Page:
Corneal Ulceration in Dogs

Dogs

Read by: 151,277 pet lovers

Share This Article

Corneal ulceration is loss of the corneal epithelium (the outermost cells of the cornea) with exposure and possible loss of the underlying corneal collagen. Corneal epithelium is constantly being lost and replaced, and its health and thickness depend on a delicate balance between cell loss and regeneration.

Causes of excessive cell loss include injury from ingrown or misplaced eyelashes, exposure to foreign material, chemicals, heat or smoke, infections with certain viruses and bacteria, and from trauma such as cat scratches. Decreased tear production ("dry eye" or keratoconjunctivitis sicca) and inadequate blink responses may cause corneal ulceration. The potential causes of corneal ulcers are almost too numerous to list.

Corneal ulceration can affect any animal; however, those breeds of dogs with more protuberant (prominent) eyes and larger eyelid openings are at increased risk. Some older animals may heal more slowly and, therefore, have ulcers that may be more difficult to treat.

Corneal ulceration is a painful and potentially vision-threatening condition. Early diagnosis and appropriate treatment is usually rapidly curative. Complicated cases can progress to full thickness or perforating ulcers with serious effects on vital structures within the eye.

What to Watch For

  • Squinting
  • Increased tearing
  • Mucus or pus draining from the eye
  • Cloudiness of the cornea
  • Inflamed, red conjunctiva (the normally pink tissue surrounding the cornea and lining the eyelids)
  • Inability to see the eye because the third eyelid is covering it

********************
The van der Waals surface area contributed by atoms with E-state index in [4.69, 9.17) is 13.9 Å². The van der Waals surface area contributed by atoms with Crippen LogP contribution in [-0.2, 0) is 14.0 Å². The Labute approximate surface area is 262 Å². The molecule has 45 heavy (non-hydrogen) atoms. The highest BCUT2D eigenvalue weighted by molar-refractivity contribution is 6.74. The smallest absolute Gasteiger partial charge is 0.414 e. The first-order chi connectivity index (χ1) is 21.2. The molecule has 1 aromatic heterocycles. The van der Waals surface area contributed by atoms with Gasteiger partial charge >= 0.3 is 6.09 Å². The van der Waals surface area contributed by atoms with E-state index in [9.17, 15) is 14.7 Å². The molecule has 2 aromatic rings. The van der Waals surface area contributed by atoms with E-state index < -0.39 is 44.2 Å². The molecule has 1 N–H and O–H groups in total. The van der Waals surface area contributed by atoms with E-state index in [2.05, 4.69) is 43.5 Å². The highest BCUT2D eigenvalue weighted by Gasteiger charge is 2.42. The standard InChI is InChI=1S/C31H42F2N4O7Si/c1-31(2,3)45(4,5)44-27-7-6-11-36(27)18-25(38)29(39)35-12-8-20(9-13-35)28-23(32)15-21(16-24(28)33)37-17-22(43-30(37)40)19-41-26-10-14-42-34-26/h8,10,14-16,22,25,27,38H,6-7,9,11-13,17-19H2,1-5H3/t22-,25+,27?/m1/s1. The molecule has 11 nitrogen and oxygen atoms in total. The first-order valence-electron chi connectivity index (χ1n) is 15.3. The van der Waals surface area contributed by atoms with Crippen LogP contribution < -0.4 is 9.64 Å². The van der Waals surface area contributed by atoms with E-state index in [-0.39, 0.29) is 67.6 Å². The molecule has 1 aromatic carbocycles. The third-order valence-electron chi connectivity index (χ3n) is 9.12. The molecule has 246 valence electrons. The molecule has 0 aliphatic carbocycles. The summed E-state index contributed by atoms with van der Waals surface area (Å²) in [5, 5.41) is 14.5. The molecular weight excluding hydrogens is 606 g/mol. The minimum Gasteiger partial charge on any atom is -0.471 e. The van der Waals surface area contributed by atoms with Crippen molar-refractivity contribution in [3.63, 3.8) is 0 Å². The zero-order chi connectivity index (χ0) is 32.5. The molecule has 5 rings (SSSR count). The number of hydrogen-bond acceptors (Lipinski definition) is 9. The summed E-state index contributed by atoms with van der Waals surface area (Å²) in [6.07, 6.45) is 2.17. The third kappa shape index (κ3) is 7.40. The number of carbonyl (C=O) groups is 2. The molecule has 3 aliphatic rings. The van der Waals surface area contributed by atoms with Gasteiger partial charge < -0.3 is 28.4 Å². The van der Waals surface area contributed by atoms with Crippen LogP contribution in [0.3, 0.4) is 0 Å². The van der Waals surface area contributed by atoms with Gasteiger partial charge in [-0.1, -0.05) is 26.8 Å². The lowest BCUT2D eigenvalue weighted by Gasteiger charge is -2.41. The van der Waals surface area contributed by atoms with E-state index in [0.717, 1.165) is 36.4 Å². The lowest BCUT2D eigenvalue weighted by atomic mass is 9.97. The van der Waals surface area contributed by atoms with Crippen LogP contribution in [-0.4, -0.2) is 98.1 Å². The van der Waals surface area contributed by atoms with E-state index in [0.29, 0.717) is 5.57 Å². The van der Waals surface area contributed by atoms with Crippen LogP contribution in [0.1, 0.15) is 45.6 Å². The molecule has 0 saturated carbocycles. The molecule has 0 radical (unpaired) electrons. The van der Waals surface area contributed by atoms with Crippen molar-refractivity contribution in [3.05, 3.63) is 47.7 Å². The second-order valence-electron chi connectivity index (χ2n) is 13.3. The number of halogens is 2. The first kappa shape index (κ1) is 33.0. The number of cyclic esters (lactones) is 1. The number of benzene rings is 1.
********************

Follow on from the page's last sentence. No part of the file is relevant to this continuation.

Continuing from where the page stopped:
• Rubbing at the eye
  • Occasional lethargy

    • Picture of a superficial corneal ulcer. The ulcerated area retains green fluorescein stain allowing demonstration of its size and depth.

    • A superficial corneal ulcer.

    • A descemetocele is present in the center of this dog's cornea. Photo provided courtesy of Dr. Rhea Morgan

    • Picture of a conjunctival graft 6 weeks following surgery. The ulcer has healed, the eye is now non-painful, and the dog has retained useful vision. Soon the conjunctival graft will be trimmed and the dog will be left with only a minor corneal scar.

    Veterinary Care

    Veterinary care includes diagnostic tests and subsequent treatment recommendations.

    Diagnosis

    Diagnostic tests are needed to recognize corneal ulceration, any underlying cause and to exclude other diseases. Tests may include:

  • Thorough ocular examination with special attention to the eyelashes, eyelids and blink reflex, status of the cornea and the interior of the eye

  • Fluorescein staining of the cornea to assess ulcer size, depth and character. Fluorescein is a dye that adheres to the central layer of the cornea and makes the ulcerated area become bright green.

  • Schirmer tear test to measure tear production

  • Cytology, culture and antibiotic sensitivity testing of ocular samples for the presence of infectious agents such as bacteria

    Treatment

    Treatments for corneal ulceration may include any of the following:

  • Removal or treatment of the underlying cause

  • An antibiotic eye drop or ointment to treat or prevent infection of the cornea